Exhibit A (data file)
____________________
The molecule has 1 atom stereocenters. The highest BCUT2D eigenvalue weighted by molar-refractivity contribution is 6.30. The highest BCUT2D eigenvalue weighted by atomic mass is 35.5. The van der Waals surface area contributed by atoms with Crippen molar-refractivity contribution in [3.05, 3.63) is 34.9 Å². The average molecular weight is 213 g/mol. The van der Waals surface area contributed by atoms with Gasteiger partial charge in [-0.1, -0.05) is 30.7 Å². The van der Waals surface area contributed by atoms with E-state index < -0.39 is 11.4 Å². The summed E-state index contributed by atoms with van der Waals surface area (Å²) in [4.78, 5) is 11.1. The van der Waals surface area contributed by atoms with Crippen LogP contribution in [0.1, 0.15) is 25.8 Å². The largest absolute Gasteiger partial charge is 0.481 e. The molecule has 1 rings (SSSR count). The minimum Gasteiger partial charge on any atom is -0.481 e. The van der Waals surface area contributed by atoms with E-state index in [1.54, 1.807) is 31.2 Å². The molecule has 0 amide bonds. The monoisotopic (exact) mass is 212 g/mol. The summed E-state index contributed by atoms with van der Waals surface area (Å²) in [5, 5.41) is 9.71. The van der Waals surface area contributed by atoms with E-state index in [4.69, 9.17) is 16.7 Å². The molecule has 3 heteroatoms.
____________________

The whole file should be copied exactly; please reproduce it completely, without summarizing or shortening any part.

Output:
The molecule has 1 atom stereocenters. The highest BCUT2D eigenvalue weighted by molar-refractivity contribution is 6.30. The highest BCUT2D eigenvalue weighted by atomic mass is 35.5. The van der Waals surface area contributed by atoms with Crippen molar-refractivity contribution in [3.05, 3.63) is 34.9 Å². The average molecular weight is 213 g/mol. The van der Waals surface area contributed by atoms with Gasteiger partial charge in [-0.1, -0.05) is 30.7 Å². The van der Waals surface area contributed by atoms with E-state index < -0.39 is 11.4 Å². The summed E-state index contributed by atoms with van der Waals surface area (Å²) in [4.78, 5) is 11.1. The van der Waals surface area contributed by atoms with Crippen LogP contribution in [0.1, 0.15) is 25.8 Å². The largest absolute Gasteiger partial charge is 0.481 e. The molecule has 1 rings (SSSR count). The minimum Gasteiger partial charge on any atom is -0.481 e. The van der Waals surface area contributed by atoms with E-state index in [1.54, 1.807) is 31.2 Å². The molecule has 0 amide bonds. The monoisotopic (exact) mass is 212 g/mol. The summed E-state index contributed by atoms with van der Waals surface area (Å²) in [5, 5.41) is 9.71. The van der Waals surface area contributed by atoms with E-state index in [4.69, 9.17) is 16.7 Å². The molecule has 3 heteroatoms.